I would not call Tarkington a sentimentalist in parts of The Magnificent Ambersons. As the Wikipedia tells us: "It was the second volume in Tarkington's Growth trilogy, which traced the growth of the United States through the decline of the once-powerful and aristocratic Amberson family dynasty, contrasted against the rise of industrial tycoons and "new money" families in the economic boom years after the Civil War leading up to WWI." In other words the men who led to Charles Foster Kane, but he could never entirely escape the bad habits of sentimentality, which made him the runaway popular novelist of such charming blockbusters Mary's Neck and Penrod.
It was Welles' family acquaintance Tarkington's attempt to rise above sentimental popular entertainment in a couple of novels like THE MAGNIFICENT AMBERSONS which attracted him to the property.
And I'm afraid, Tashman, to be blunt, you are dead wrong about Welles not seeing the rise of Fascism in America. He saw it all around him. His Faust, modern dress Julias Caesar, Danton's
Death, slews of radio plays like "His Honor the Mayor," CITIZEN KANE, THE STRANGER, THE LADY FROM SHANGHAI, MR. ARKADIN, and THE TRIAL are all metaphors for what he saw as the coming of fascism to America. Ironically, that was one of the reasons why those allusions were cut from many of his films, why projects like Smiler with a Knife, and The Road to Santiago were nixxed by the financiers. It was why he put himself in danger in the gathering McCarthy Period by defending a Black war hero maimed by Southern police, and the Chicanos persecuted by the LA power structure.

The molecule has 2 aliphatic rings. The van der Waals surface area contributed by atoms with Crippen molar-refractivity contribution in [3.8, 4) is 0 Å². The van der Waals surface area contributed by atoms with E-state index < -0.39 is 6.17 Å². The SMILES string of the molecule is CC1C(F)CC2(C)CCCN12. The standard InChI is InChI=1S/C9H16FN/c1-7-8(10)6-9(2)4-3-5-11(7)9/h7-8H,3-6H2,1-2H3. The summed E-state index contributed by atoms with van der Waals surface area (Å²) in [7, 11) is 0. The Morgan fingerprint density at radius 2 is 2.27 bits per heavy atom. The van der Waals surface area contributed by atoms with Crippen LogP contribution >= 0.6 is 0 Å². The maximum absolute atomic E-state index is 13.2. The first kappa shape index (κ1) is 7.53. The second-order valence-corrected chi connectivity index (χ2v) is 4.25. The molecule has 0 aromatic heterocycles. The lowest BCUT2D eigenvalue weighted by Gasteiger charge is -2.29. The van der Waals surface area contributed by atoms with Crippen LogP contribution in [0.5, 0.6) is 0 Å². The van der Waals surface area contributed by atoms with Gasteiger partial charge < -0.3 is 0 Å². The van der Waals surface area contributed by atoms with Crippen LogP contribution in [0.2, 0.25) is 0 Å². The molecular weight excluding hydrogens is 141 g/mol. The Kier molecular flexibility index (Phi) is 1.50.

I am not a literary critic, nor a social revolutionary, but I can see how things were, if only in restrospect. It is something we should all strive for.
Finally, along the same line, if you do not realize that in the case of the Taliban the crucial thing WAS Puritanism and patriarchy, you do not realize why we are on the brink of an unnecessary catastrophe. They wanted us out of their moral and social order, which kept women firmly in their grip. (Still does after we have brought "democracy" to Afghanistan.) A direct line can be drawn from the efficacy they found in their "reforms" and the convenience "Industrial Age Fathers" found in publicly enforcing "Victorian morality."
That was something about which Welles often spoke, often influenced his choice of material (such as his last project, a film of King Lear), how old main hold on to their power, especially over women, their last play thing, to the very last.
In the "big picture," true believers everywhere, whether they are fundamentalist Christians Orthodox Jews, Islamists, Fascists, Nazis, Stalinists, Corporatists, etc, tend to have similar agendas for their bretheren. And it is the Aunt Fanny's who are among the victims of these Citizen Kane's.
If you do not recognize that truth, Tashman, it is you who has "a very poor eye for the telling detail." Indeed, Welles would not have entertained that confusion. I suggest you study the excellent insights of Roger Ryan because, unless it disturbs Jeff, I find debating with you marvelous sport.